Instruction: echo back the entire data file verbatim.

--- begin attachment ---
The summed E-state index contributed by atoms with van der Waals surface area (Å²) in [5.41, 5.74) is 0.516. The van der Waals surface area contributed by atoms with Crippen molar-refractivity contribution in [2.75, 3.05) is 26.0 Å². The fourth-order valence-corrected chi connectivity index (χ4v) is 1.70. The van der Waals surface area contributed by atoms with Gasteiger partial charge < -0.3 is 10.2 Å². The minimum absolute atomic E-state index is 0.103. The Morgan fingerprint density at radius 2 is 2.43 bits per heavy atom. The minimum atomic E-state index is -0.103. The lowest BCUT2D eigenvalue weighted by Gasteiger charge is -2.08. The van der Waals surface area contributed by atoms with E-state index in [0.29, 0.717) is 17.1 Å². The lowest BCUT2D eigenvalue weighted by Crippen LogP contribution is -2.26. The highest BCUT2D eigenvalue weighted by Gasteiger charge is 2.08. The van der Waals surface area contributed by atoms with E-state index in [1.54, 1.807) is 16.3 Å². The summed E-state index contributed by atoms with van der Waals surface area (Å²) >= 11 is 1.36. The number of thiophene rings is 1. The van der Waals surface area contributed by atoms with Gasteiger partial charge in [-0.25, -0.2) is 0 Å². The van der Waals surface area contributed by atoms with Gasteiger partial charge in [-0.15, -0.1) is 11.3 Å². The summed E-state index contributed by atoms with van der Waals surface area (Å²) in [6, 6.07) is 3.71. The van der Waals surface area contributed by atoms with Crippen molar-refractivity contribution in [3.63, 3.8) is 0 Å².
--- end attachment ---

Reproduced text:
The summed E-state index contributed by atoms with van der Waals surface area (Å²) in [5.41, 5.74) is 0.516. The van der Waals surface area contributed by atoms with Crippen molar-refractivity contribution in [2.75, 3.05) is 26.0 Å². The fourth-order valence-corrected chi connectivity index (χ4v) is 1.70. The van der Waals surface area contributed by atoms with Gasteiger partial charge < -0.3 is 10.2 Å². The minimum absolute atomic E-state index is 0.103. The Morgan fingerprint density at radius 2 is 2.43 bits per heavy atom. The minimum atomic E-state index is -0.103. The lowest BCUT2D eigenvalue weighted by Gasteiger charge is -2.08. The van der Waals surface area contributed by atoms with E-state index in [0.29, 0.717) is 17.1 Å². The lowest BCUT2D eigenvalue weighted by Crippen LogP contribution is -2.26. The highest BCUT2D eigenvalue weighted by Gasteiger charge is 2.08. The van der Waals surface area contributed by atoms with E-state index in [1.54, 1.807) is 16.3 Å². The summed E-state index contributed by atoms with van der Waals surface area (Å²) >= 11 is 1.36. The number of thiophene rings is 1. The van der Waals surface area contributed by atoms with Gasteiger partial charge in [-0.25, -0.2) is 0 Å². The van der Waals surface area contributed by atoms with Gasteiger partial charge in [-0.15, -0.1) is 11.3 Å². The summed E-state index contributed by atoms with van der Waals surface area (Å²) in [6, 6.07) is 3.71. The van der Waals surface area contributed by atoms with Crippen molar-refractivity contribution in [3.63, 3.8) is 0 Å².